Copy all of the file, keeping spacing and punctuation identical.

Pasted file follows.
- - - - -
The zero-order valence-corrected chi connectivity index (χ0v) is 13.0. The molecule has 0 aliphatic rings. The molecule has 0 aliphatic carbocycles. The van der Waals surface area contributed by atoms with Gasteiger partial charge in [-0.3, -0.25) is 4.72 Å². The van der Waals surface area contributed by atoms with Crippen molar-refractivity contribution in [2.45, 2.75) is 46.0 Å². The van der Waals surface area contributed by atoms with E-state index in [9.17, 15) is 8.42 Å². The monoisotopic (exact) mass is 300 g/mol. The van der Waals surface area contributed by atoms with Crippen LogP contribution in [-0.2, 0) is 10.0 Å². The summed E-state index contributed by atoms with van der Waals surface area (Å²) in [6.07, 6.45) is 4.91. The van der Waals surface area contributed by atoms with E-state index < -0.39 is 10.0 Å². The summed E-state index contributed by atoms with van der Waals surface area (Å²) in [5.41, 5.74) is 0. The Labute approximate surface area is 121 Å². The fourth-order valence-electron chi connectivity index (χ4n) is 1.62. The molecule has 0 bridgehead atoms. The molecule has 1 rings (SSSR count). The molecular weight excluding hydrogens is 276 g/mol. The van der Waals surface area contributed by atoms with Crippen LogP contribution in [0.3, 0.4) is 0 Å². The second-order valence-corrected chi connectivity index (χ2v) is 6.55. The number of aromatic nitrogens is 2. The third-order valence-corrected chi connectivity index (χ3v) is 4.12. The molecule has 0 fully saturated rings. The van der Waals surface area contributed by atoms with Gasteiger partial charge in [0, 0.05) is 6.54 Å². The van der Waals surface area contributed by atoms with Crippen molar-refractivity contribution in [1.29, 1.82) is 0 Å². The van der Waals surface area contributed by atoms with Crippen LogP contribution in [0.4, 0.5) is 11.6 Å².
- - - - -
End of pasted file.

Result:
The zero-order valence-corrected chi connectivity index (χ0v) is 13.0. The molecule has 0 aliphatic rings. The molecule has 0 aliphatic carbocycles. The van der Waals surface area contributed by atoms with Gasteiger partial charge in [-0.3, -0.25) is 4.72 Å². The van der Waals surface area contributed by atoms with Crippen molar-refractivity contribution in [2.45, 2.75) is 46.0 Å². The van der Waals surface area contributed by atoms with E-state index in [9.17, 15) is 8.42 Å². The monoisotopic (exact) mass is 300 g/mol. The van der Waals surface area contributed by atoms with Crippen LogP contribution in [-0.2, 0) is 10.0 Å². The summed E-state index contributed by atoms with van der Waals surface area (Å²) in [6.07, 6.45) is 4.91. The van der Waals surface area contributed by atoms with E-state index < -0.39 is 10.0 Å². The summed E-state index contributed by atoms with van der Waals surface area (Å²) in [5.41, 5.74) is 0. The Labute approximate surface area is 121 Å². The fourth-order valence-electron chi connectivity index (χ4n) is 1.62. The molecule has 0 bridgehead atoms. The molecule has 1 rings (SSSR count). The molecular weight excluding hydrogens is 276 g/mol. The van der Waals surface area contributed by atoms with Crippen LogP contribution in [0.3, 0.4) is 0 Å². The second-order valence-corrected chi connectivity index (χ2v) is 6.55. The number of aromatic nitrogens is 2. The third-order valence-corrected chi connectivity index (χ3v) is 4.12. The molecule has 0 fully saturated rings. The van der Waals surface area contributed by atoms with Gasteiger partial charge in [0, 0.05) is 6.54 Å². The van der Waals surface area contributed by atoms with Crippen molar-refractivity contribution in [1.29, 1.82) is 0 Å². The van der Waals surface area contributed by atoms with Crippen LogP contribution in [0.4, 0.5) is 11.6 Å².